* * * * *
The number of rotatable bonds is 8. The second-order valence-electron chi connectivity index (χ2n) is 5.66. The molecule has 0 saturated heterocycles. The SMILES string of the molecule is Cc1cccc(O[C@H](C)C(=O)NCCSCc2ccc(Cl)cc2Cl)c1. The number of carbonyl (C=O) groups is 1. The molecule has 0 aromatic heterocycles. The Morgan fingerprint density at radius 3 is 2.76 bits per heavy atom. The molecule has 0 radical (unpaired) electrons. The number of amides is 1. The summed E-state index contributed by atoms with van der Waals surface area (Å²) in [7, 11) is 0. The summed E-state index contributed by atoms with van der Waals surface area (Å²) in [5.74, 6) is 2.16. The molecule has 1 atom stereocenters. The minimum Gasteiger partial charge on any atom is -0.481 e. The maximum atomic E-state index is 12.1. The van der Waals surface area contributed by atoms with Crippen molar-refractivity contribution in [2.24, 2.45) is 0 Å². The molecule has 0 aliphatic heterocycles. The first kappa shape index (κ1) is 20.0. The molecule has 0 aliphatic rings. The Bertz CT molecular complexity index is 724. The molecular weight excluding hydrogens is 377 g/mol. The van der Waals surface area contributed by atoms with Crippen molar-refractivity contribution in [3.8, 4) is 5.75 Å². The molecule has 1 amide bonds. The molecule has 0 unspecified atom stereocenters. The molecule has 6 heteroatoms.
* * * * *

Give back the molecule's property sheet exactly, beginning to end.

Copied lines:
The number of rotatable bonds is 8. The second-order valence-electron chi connectivity index (χ2n) is 5.66. The molecule has 0 saturated heterocycles. The SMILES string of the molecule is Cc1cccc(O[C@H](C)C(=O)NCCSCc2ccc(Cl)cc2Cl)c1. The number of carbonyl (C=O) groups is 1. The molecule has 0 aromatic heterocycles. The Morgan fingerprint density at radius 3 is 2.76 bits per heavy atom. The molecule has 0 radical (unpaired) electrons. The number of amides is 1. The summed E-state index contributed by atoms with van der Waals surface area (Å²) in [7, 11) is 0. The summed E-state index contributed by atoms with van der Waals surface area (Å²) in [5.74, 6) is 2.16. The molecule has 1 atom stereocenters. The minimum Gasteiger partial charge on any atom is -0.481 e. The maximum atomic E-state index is 12.1. The van der Waals surface area contributed by atoms with Crippen molar-refractivity contribution in [2.24, 2.45) is 0 Å². The molecule has 0 aliphatic heterocycles. The first kappa shape index (κ1) is 20.0. The molecule has 0 aliphatic rings. The Bertz CT molecular complexity index is 724. The molecular weight excluding hydrogens is 377 g/mol. The van der Waals surface area contributed by atoms with Crippen molar-refractivity contribution in [3.8, 4) is 5.75 Å². The molecule has 1 amide bonds. The molecule has 0 unspecified atom stereocenters. The molecule has 6 heteroatoms.